China, Stone Age
The first record of hemp being used dates back to the Stone Age in China. This means that the same hemp we use today was already in use over ten thousand years ago!
Historians found threads of hemp fibers woven together for strength among shattered pottery. The fibers were used both in the pottery itself, and in clothing. Hemp is, in fact, one of the oldest materials used in clothing. The plant kept the ancient Chinese warm and offered them the ability to use stronger eating ware, storage containers, and tools.
China, 28 B.C.
The legendary emperor Shen-Yung introduced ancient China to the idea of using the natural herbs and remedies still heavily in use today. It was during this era that Chinese medicine men began learning the benefits of using hemp medicinally versus practically. They used it to cure “female weakness” (fatigue during a woman’s menstrual cycle), gout, malaria, constipation, rheumatism, and memory issues.
India, 2000 B.C.
India is widely regarded as the “first hemp-oriented culture.” Dating back to 2000 B.C., a mild yet refreshing drink was made called Bhaang. Hemp seeds are the primary ingredient of the drink known to “drive away the evil spirits” so that users were healthy and cleansed.
Ganja and Charas are more potent hemp-infused concoctions which were also popular during this time period. Ganja was made from the flowers of hemp plants, while Charas was resin-thick.
Vikings, Iron Age
Archaeological findings showed that hemp was widely cultivated during the Iron Age in what was then the Norwegian Viking Kingdoms. In addition to hemp fibers being used for clothing and other useful items (as seen in previous civilizations), hemp seeds were also used as painkillers. Scientists found a small satchel of hemp seeds on the body of a woman between the ages of 70 and 80 who was seen to have a variety of ailments, including cancer.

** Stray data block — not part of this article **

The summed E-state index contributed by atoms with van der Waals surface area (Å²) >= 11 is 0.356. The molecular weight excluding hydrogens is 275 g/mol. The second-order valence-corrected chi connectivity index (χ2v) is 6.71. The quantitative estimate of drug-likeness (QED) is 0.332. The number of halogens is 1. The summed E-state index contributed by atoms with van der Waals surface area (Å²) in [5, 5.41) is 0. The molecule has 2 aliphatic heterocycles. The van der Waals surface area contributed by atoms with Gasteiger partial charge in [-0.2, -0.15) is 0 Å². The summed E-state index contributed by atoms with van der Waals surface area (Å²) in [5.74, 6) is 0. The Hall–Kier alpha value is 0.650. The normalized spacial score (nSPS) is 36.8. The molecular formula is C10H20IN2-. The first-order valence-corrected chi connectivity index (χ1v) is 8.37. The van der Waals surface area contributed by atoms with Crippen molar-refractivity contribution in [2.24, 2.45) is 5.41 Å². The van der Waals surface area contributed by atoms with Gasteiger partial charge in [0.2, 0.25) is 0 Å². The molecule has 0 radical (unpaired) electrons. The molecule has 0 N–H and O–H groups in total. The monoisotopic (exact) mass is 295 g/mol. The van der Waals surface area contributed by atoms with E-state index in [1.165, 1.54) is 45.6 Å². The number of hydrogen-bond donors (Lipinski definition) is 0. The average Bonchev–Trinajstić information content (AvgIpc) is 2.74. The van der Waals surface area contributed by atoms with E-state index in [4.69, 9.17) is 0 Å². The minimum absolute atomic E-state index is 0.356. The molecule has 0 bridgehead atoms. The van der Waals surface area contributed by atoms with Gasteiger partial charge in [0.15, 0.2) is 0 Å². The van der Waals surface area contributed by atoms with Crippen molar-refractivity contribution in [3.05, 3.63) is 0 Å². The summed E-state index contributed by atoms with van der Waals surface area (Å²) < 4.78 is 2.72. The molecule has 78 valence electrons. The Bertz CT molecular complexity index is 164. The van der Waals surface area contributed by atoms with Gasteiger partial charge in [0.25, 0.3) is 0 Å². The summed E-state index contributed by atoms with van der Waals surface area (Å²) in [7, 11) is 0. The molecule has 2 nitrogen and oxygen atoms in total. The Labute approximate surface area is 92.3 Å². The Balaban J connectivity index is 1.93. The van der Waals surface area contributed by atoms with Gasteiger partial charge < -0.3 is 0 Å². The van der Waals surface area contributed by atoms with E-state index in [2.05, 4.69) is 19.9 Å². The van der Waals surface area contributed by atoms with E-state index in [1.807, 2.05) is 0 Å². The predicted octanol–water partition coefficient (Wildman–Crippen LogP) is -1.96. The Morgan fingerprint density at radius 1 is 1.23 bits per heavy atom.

Korea, 5000 B.C
In the southern portion of Korea, hemp has been widely used for a variety of purposes. Yet again we see that hemp was historically the preferred material for clothing, blankets, and a wide range of other cloth items. Yet they also cultivated hemp purposefully to avoid the mind-altering effects of THC-rich marijuana. They utilized hemp to create medicines, including salves and herbal drinks. It is not known what the concoctions were used for, however.
While it isn’t certain due to the strict privacy held by the country, it is widely believed that North Korea has also used hemp since ancient times. This is believed due to the fact that the two now-separate countries were historically one, large people.
Egypt, 1500 B.C.
The Ebers Papyrus is the oldest medical book known to the ancient world of Egypt. In it, scientists discovered a number of hemp mixtures that were meant to cure pain and inflammation that occurred in a wide range of ailments. It also makes mention of special concoctions for women. These hemp-infused medicines were meant to ward off depression and ease the symptoms of a variety of mental issues (like anxiety and others).
Cannabis – both hemp and it’s THC-high cousin, marijuana – were used in the religious and important cultural events of ancient Egypt. Knowing the civilization’s love of mind-altering substances and “relaxing aromas,” this did not come as much of a surprise.